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I'm a bit confused by the vast amount of literature on solving eigenvalue problems. I have a sparse (large) matrix which I have already factored (by Cholesky or LDU). I would like to compute few eigenvectors of this matrix associated to the smallest eigenvalues. Is there any method that is : 1) efficient in terms of computation time 2) robust 3) could re-use the factorization of the original matrix ?

Thank you !

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Use Arnoldi iteration on inv(A) and it should converge quickly to the smallest eigenpairs of A. ARPACK (and its reverse communication interface) would probably be the easiest route to flesh out working code quickly.

EDIT: Just to clarify, you don't actually compute inv(A), you just apply inv(A) to a vector x whenever ARPACK asks you to do a matvec (by applying L\D\U\x, for instance).

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  • $\begingroup$ Thank you ! Yes of course, the factorization is best used that way :) $\endgroup$ – Tom Jun 10 '13 at 13:01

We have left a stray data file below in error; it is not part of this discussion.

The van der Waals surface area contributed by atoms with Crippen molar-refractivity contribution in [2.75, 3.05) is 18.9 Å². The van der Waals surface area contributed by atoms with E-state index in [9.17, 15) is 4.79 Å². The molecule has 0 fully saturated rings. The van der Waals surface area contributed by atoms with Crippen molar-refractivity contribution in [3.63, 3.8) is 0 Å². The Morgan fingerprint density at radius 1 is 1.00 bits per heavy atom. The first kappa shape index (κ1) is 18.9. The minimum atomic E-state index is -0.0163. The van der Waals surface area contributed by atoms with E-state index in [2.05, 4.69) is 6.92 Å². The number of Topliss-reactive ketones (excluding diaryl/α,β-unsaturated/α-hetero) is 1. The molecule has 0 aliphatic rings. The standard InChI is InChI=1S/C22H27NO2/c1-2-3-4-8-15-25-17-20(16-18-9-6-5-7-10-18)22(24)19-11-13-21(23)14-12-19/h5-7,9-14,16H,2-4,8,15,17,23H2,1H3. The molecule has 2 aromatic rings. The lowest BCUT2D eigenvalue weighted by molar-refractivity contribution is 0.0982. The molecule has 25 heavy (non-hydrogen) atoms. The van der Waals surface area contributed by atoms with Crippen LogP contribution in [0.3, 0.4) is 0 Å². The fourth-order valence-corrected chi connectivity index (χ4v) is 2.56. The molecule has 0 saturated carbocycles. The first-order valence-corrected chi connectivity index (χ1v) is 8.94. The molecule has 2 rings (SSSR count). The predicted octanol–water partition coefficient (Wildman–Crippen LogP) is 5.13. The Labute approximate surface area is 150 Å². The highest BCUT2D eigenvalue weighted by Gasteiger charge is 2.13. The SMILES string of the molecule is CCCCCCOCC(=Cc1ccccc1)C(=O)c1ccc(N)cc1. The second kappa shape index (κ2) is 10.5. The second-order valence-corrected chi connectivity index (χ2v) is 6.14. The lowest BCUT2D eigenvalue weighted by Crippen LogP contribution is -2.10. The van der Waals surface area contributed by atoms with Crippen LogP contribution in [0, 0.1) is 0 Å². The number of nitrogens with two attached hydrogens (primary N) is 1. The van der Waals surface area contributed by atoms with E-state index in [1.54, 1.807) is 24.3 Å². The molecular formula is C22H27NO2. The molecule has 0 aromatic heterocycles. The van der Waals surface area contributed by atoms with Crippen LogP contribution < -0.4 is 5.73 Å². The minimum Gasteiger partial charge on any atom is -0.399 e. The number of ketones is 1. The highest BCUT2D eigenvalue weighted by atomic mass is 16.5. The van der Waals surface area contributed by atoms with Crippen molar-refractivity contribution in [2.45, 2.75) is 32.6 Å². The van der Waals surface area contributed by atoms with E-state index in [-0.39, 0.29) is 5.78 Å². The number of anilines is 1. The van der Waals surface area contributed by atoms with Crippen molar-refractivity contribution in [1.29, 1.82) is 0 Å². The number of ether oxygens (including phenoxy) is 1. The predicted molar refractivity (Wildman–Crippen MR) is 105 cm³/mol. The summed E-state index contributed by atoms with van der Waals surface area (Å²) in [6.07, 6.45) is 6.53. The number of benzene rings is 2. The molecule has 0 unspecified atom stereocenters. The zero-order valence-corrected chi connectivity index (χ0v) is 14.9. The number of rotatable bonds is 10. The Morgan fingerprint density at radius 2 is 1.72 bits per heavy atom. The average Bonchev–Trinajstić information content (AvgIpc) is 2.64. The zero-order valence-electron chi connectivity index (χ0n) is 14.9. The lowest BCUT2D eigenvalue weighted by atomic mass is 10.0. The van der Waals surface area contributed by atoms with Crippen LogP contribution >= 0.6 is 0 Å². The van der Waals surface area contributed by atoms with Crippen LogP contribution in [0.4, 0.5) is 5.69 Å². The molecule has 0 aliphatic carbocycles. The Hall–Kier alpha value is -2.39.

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A rather straight forward method would be to use the Inverse Power Method with $\mu = 0$.

This method will converge to the eigenvalue of A with the smallest magnitude. One thing you want to be careful of is if the smallest eigenvalue isn't very close to 0 in magnitude, or you have several with the same magnitude, all of which are the minimum, you could end up with slow convergence or oscillations. Usually these shortcomings could be dealt with by changing $\mu$ every few iterations, however this would require refactoring the matrix. If its just slow convergence, and you don't want to refactor the matrix, you can just throw more iterations at it. If there are multiple eigenvalues with the same magnitude, you will have to change $\mu$ and refactor atleast once, which may or may not be worth it.

Luckily, trying this, even with your own implementation is a matter of a small handful of lines of code, so you can try it, see how it converges, and see if it will work in your case.

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  • $\begingroup$ Thank you, but this only give the eigenvector associated to the smallest eigenvalue. Actually I want to compute few eigenvectors (say, between 5 and 200) on a large sparse symmetric matrix (more than 5000 unknowns)... I could possibly use deflation iteratively but it looks to be less efficient than block techniques... $\endgroup$ – Tom Jun 10 '13 at 12:40
  • $\begingroup$ Oh, okay. Yes you would be able to get the other ones, but that would likely require higher accuracy on the smallest eigenvalues, and an extra orthogonilizaiton step. It's doable, but as you said, a more direct method may be more efficient. $\endgroup$ – Godric Seer Jun 10 '13 at 12:53

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